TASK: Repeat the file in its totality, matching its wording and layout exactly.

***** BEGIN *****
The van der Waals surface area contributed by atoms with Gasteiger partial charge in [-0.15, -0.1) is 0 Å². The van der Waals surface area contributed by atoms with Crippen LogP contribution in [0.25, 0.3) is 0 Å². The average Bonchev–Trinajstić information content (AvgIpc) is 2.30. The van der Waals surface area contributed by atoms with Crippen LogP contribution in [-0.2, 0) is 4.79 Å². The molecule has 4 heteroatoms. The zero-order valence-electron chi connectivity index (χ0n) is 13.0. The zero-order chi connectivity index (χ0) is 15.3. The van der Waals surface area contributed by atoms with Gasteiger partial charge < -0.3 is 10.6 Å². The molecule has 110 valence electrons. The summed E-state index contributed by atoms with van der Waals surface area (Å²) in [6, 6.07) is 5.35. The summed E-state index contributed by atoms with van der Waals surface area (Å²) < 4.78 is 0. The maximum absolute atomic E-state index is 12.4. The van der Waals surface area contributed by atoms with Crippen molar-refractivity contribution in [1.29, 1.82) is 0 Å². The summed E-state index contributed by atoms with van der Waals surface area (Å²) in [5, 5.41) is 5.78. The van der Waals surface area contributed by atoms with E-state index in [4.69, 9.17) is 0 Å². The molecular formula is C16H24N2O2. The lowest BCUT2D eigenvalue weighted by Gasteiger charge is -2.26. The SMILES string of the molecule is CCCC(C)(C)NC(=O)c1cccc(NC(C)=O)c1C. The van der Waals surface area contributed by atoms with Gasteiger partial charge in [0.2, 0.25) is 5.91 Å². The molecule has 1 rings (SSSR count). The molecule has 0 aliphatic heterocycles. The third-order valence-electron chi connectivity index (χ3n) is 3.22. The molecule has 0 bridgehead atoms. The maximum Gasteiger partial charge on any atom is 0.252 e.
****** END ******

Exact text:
The van der Waals surface area contributed by atoms with Gasteiger partial charge in [-0.15, -0.1) is 0 Å². The van der Waals surface area contributed by atoms with Crippen LogP contribution in [0.25, 0.3) is 0 Å². The average Bonchev–Trinajstić information content (AvgIpc) is 2.30. The van der Waals surface area contributed by atoms with Crippen LogP contribution in [-0.2, 0) is 4.79 Å². The molecule has 4 heteroatoms. The zero-order valence-electron chi connectivity index (χ0n) is 13.0. The zero-order chi connectivity index (χ0) is 15.3. The van der Waals surface area contributed by atoms with Gasteiger partial charge < -0.3 is 10.6 Å². The molecule has 110 valence electrons. The summed E-state index contributed by atoms with van der Waals surface area (Å²) in [6, 6.07) is 5.35. The summed E-state index contributed by atoms with van der Waals surface area (Å²) < 4.78 is 0. The maximum absolute atomic E-state index is 12.4. The van der Waals surface area contributed by atoms with Crippen molar-refractivity contribution in [1.29, 1.82) is 0 Å². The summed E-state index contributed by atoms with van der Waals surface area (Å²) in [5, 5.41) is 5.78. The van der Waals surface area contributed by atoms with E-state index in [4.69, 9.17) is 0 Å². The molecular formula is C16H24N2O2. The lowest BCUT2D eigenvalue weighted by Gasteiger charge is -2.26. The SMILES string of the molecule is CCCC(C)(C)NC(=O)c1cccc(NC(C)=O)c1C. The van der Waals surface area contributed by atoms with Gasteiger partial charge in [0.2, 0.25) is 5.91 Å². The molecule has 1 rings (SSSR count). The molecule has 0 aliphatic heterocycles. The third-order valence-electron chi connectivity index (χ3n) is 3.22. The molecule has 0 bridgehead atoms. The maximum Gasteiger partial charge on any atom is 0.252 e.